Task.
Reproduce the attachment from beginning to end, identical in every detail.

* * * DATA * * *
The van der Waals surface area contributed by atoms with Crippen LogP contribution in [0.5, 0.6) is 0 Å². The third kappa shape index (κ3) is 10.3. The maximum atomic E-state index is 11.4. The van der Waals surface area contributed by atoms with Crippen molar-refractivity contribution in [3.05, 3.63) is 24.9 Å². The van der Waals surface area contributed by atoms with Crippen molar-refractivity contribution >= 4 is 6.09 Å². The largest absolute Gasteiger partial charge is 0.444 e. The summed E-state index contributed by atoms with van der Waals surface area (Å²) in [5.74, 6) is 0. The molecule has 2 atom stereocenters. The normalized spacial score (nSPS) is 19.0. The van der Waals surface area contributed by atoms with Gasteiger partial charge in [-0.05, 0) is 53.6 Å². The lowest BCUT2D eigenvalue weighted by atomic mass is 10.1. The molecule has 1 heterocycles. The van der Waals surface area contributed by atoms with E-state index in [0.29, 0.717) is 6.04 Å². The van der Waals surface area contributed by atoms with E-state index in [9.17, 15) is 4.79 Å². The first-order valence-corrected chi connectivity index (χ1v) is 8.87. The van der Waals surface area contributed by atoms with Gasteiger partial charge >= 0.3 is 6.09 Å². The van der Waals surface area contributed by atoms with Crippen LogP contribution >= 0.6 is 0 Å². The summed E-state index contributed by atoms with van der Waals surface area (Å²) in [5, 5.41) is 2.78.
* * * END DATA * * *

The van der Waals surface area contributed by atoms with Crippen LogP contribution in [0.5, 0.6) is 0 Å². The third kappa shape index (κ3) is 10.3. The maximum atomic E-state index is 11.4. The van der Waals surface area contributed by atoms with Crippen molar-refractivity contribution in [3.05, 3.63) is 24.9 Å². The van der Waals surface area contributed by atoms with Crippen molar-refractivity contribution >= 4 is 6.09 Å². The largest absolute Gasteiger partial charge is 0.444 e. The summed E-state index contributed by atoms with van der Waals surface area (Å²) in [5.74, 6) is 0. The molecule has 2 atom stereocenters. The normalized spacial score (nSPS) is 19.0. The van der Waals surface area contributed by atoms with Gasteiger partial charge in [-0.05, 0) is 53.6 Å². The lowest BCUT2D eigenvalue weighted by atomic mass is 10.1. The molecule has 1 heterocycles. The van der Waals surface area contributed by atoms with E-state index in [0.29, 0.717) is 6.04 Å². The van der Waals surface area contributed by atoms with E-state index in [9.17, 15) is 4.79 Å². The first-order valence-corrected chi connectivity index (χ1v) is 8.87. The van der Waals surface area contributed by atoms with Gasteiger partial charge >= 0.3 is 6.09 Å². The van der Waals surface area contributed by atoms with Crippen LogP contribution >= 0.6 is 0 Å². The summed E-state index contributed by atoms with van der Waals surface area (Å²) in [5, 5.41) is 2.78.